Ministry of Economy warns of impact of new European data law

Ministry raising awareness in private sector of upcoming General Data Protection Regulation

Tags: Data protectionGDPR General Data Protection RegulationMinistry of Economy - UAEUnited Arab Emirates
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Ministry of Economy warns of impact of new European data law Any company trading with Europe needs to be compliant with the GDPR, says HE Juma Mohammed Al Kait.
By  Mark Sutton Published  May 30, 2017

The UAE Ministry of Economy is raising awareness among private sector companies of the need to be ready for new European data protection rules, which comes into force one year from now.

The European Union General Data Protection Regulation (GDPR) is set to become law by May 2018. The new rules govern all companies in Europe, as well as all companies trading with European companies and individuals. The law includes strong penalties for misuse of data or failure to protect personal data of customers, with fines of up to 4% of annual turnover, or 20m euros ($22m).

HE Juma Mohammed Al Kait, Assistant Undersecretary for Foreign Trade at the Ministry of Economy, noted that the regulation issued by the EU aims to protect the data of every individual in the EU. This not only impacts companies operating in European countries, but includes all institutions and companies that conduct business, trade and investment activities within EU countries, including the UAE business sector linked with European trade relations.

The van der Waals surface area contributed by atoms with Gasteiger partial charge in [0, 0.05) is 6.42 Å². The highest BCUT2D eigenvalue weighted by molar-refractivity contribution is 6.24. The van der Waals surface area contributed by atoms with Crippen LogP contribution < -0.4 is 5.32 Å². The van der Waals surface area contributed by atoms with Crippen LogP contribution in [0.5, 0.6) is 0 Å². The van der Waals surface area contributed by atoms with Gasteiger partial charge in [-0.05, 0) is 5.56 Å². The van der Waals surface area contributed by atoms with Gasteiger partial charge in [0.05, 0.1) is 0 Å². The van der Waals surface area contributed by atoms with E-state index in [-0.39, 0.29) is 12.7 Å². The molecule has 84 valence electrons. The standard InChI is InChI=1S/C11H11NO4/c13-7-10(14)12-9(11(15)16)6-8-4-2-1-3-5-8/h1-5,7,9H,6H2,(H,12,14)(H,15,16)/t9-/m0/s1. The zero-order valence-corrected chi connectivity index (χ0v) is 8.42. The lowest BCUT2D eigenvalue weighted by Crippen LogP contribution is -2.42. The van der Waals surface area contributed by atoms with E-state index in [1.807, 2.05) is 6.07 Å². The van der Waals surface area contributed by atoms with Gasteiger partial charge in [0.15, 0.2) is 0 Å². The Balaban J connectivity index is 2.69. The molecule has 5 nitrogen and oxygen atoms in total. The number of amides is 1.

Due to this, the Ministry is working on deepening its knowledge about the new legislation, its provisions and requirements, and aims to reconcile its operational procedures with European authorities, in adherence with the framework of the GDPR, before May 2018.

Al Kait emphasized the EU is one of the UAE's most important trade partners. Trade between the two sides generated $65.8 billion in 2016 alone. The UAE has become one of the top 10 destinations for EU exports, and is home to over 41,000 European companies, in addition to over 121,000 EU citizens.

The legislation outlines a non-compliance penalty of up to 4% of a company's annual turnover, and €20 million as the maximum fine for more serious offenses, including failure to attain client consent when processing data, or the violation of privacy. Penalties are also applied to information controllers and processors, including cloud software companies. The new legislation also outlines terms of approval for the use of data, to prevent companies from using legally illegitimate terms, and gives both parties the ability to easily withdraw if desired.

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